Wednesday, August 25, 2010

Coffee Break

Ben hates to get water in his face. Showers are a power struggle, swim lessons were a no-go and even water parks are a turn off since he came down the slide and--because he was so light--flew off the end so fast, he didn't have time to stand up. He actually ended up going under water in a sitting position.

But he wants to overcome this fear and loathing, and this is never more evident than when he watches his brother make friends with every other kid on the beach, and then head out into the waves with them to boogie board.

So I hold Ben's hand, and we stand waist-deep in the ocean. The waves come up, Ben jumps and turns his head away from the splash, and asks me every few minutes to go out farther into the water. Occasionally when a wave splashes him in the face, he drops my hand, runs to the towel to dry himself off, and then returns for more.

Last night was a full moon, and I remembered it today when we were at the beach playing chicken with the waves near the shore. We watched Jacob, his friends and his dad frolicking in the swells, and I decided to see if Ben knew about the effect of the moon on the waves.

"Hey Ben, do you know who controls the waves?" I asked him. His eyes widened at the thought that someone was actually in charge of these things, and for a moment I thought he was going to say, "Pop-pop?"

"Who?" he asked, clearly intrigued. I could imagine him silently penning a letter to this person as we spoke.

"The Man in the Moon," I told him. But before I could explain how it all worked, he looked out at his brother and said, with no hint of sarcasm,

"Well I wish he'd turn them off for a while so I could go out farther."

Monday, August 23, 2010

Digging Deeper

One of Ben's favorite activities when we visit the coast of North Carolina each summer is to capture and observe the little digger clams that proliferate the shore. We dig in the wet sand, scoop up the each smooth, shiny-shelled mollusk and put it into a bucket filled with sand and water. The clam sits on top of the sand and within a minute, sticks out its tiny hatchet foot, tilts itself up on one end and then digs down under the sand in a matter of seconds.

One of my favorite activities is digging for these clams alongside Ben. His curiosity and enthusiasm are so much fun to watch, and if I let him he would dig in the sand for hours. He is a 'nature boy' who loves the natural world around him--whether it be working in the yard, weeding the garden, picking berries or looking for cool insects. He is in every way his father's son.

While I sat meditating on the wonderful situation we found ourselves in--alone and rapt over something together that did not involve a homework assignment or video game--another young beach visitor stopped by. Peering in our bucket, the boy, who was about eleven years old, asked if we'd caught anything. As Ben pulled up some of the clams and showed him how they dig, the boy proceeded to fish around in the sand next to his foot, and with his hands pulled out a clam to add to Ben's collection. His mom called him away just then and, as he left, Ben commented on the boy's actions.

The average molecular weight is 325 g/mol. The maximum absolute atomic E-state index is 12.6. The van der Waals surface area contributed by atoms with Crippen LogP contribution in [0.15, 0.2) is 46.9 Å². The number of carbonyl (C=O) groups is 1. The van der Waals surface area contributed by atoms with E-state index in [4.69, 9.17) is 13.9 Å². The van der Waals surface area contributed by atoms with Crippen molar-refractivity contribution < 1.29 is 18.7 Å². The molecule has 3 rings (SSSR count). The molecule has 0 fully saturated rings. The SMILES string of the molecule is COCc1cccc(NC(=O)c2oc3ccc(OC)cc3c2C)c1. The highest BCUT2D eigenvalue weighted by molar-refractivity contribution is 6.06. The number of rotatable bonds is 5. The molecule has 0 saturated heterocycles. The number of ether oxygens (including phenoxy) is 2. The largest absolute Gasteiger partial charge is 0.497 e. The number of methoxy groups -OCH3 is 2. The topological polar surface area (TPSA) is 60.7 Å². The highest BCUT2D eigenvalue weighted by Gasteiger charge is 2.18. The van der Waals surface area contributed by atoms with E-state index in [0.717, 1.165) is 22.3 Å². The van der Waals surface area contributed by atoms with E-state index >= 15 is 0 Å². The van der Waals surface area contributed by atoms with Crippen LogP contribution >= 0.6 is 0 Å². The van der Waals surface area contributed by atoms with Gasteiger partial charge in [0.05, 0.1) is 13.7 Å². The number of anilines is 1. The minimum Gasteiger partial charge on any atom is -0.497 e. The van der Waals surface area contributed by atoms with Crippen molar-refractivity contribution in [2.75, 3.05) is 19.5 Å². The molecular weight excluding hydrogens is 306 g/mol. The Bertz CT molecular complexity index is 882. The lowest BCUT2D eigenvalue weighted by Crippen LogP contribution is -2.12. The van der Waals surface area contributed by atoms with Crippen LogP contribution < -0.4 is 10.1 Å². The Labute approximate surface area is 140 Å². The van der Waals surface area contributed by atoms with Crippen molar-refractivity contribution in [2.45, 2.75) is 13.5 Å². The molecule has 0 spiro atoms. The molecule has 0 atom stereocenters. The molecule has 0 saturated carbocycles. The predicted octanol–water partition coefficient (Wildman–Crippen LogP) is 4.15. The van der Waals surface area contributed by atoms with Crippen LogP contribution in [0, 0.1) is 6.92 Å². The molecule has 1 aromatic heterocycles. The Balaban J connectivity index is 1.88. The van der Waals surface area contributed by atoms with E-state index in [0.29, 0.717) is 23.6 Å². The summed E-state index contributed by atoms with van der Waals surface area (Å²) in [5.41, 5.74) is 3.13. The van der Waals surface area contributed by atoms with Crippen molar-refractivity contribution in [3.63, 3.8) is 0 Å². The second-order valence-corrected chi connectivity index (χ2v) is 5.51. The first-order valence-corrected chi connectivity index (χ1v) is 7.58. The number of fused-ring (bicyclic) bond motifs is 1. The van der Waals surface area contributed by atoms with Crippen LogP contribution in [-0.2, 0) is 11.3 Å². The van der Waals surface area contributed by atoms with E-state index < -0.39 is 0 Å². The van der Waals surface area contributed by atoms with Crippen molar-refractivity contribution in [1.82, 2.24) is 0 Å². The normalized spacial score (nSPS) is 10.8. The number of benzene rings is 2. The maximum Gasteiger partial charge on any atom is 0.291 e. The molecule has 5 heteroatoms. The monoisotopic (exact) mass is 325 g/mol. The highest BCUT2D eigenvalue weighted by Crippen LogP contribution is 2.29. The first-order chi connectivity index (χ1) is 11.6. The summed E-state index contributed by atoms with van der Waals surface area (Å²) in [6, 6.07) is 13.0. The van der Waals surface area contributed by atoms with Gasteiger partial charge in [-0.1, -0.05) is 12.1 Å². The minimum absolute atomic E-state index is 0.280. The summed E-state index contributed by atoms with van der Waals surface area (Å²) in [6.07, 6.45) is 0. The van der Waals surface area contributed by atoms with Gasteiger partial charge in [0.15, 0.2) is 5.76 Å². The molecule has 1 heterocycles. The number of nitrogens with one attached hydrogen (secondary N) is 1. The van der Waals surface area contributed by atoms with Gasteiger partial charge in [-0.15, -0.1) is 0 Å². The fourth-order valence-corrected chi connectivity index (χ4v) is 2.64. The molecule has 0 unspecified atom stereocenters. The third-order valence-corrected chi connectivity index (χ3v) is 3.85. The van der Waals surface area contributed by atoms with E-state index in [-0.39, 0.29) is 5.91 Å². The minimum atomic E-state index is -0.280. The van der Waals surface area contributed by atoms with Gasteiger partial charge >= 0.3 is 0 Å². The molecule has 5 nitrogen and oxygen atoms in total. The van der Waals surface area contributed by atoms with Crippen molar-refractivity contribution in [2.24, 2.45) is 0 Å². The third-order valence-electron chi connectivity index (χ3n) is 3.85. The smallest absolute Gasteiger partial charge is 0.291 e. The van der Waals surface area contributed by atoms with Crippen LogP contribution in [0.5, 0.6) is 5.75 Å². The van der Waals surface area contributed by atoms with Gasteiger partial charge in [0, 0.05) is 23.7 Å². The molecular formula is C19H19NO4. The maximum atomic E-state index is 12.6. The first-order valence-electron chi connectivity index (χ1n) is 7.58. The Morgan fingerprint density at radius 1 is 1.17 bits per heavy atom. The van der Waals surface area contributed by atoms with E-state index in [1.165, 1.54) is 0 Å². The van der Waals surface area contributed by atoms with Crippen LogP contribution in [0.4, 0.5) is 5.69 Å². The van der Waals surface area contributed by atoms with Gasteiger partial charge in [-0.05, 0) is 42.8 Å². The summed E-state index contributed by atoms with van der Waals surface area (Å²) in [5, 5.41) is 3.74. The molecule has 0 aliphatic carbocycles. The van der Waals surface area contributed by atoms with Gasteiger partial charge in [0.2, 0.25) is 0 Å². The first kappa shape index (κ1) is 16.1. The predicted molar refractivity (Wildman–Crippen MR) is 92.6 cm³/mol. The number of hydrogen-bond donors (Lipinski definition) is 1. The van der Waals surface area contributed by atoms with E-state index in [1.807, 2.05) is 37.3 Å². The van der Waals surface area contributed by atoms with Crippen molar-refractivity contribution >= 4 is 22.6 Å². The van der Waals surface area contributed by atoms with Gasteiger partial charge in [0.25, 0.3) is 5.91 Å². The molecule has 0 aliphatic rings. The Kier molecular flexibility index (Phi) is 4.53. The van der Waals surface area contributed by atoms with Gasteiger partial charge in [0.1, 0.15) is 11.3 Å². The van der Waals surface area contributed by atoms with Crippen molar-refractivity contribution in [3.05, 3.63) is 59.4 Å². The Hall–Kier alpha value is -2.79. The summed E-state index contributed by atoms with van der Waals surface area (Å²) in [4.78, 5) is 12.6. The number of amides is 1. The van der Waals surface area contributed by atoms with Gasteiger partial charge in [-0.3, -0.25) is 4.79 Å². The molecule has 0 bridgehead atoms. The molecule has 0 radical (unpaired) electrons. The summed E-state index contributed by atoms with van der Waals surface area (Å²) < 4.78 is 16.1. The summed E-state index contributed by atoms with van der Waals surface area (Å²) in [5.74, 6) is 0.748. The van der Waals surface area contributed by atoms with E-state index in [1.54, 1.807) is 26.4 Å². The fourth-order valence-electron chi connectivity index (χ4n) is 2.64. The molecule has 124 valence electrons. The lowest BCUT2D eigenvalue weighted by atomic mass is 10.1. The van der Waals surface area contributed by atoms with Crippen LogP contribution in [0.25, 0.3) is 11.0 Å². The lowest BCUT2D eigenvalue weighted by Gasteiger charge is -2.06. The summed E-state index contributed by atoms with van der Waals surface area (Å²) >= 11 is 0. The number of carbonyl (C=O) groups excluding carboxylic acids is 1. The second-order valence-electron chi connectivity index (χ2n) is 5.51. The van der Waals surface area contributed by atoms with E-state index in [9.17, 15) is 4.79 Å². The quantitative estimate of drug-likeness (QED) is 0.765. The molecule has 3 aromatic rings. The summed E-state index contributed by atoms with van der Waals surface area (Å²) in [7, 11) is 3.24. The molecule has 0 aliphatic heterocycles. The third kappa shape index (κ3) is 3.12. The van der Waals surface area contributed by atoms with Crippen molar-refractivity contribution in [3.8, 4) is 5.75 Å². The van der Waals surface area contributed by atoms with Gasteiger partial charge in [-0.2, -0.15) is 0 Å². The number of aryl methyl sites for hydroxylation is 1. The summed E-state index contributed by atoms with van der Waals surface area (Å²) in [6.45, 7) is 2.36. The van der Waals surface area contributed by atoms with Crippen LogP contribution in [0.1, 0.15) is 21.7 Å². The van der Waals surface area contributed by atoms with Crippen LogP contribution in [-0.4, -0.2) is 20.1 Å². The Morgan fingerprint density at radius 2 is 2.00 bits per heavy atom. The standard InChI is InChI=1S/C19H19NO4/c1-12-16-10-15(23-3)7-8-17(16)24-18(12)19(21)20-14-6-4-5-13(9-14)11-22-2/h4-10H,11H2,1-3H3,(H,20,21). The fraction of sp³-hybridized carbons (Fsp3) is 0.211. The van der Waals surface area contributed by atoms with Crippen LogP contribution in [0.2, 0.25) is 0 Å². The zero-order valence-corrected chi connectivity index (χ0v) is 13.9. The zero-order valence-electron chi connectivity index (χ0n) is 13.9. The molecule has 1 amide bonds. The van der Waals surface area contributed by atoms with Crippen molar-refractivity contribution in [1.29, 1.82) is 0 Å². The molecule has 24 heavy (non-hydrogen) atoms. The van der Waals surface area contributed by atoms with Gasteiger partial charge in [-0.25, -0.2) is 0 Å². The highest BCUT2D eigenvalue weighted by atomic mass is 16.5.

"He was really nice. Clams are nice too. Basically, anything that's harmless is nice," he said nonchalantly.

But the way he'd phrased it, choosing the word 'harmless', made me wonder if something upsetting was going on in his head.

See, Ben is the type of kid who, when put into bed at night, will lie in the dark and come up with questions like, "Mom, what do blind people see? Is it total blackness, or total whiteness or something else?" It's no wonder he has such a hard time getting to sleep when his mind is trying to puzzle out such questions. So even though his comment seemed innocuous, knowing him as I do, I decided to do a little digging of my own, into his brain.

"You're right, Ben, he was nice. What would you consider 'not nice'?" I asked.

Bracing myself for an answer like 'bullies,' 'mean kids,' 'my brother,' or 'scary dogs,' I hoped my tone came off as more curious than prying. I held my breath.

"Laser beams," he replied.

I bit my tongue to keep from laughing at his answer, as he might misconstrue it as laughing at him.

"Ah, yes, being shot by a laser beam doesn't sound very nice."

Soon after, we decided it was time to free the little clams. As we placed them back on the beach one by one, they dug their way back into the shore unscathed. When I noticed one that didn't seem to be moving at all, despite my nudging and re-positioning of it, I tried to decide if I should hide it from Ben or tell him that I thought the clam was dead. He spotted it before I had a chance to choose.

"That guy's not digging."

"I know, Ben, I think he might be dead."

"Or maybe he's just sleeping."

"Hm, maybe," I said cautiously as he continued to stare at the motionless clam.

"Yeah," he went on, getting more sure of himself. "Maybe he's just a hard core sleeper."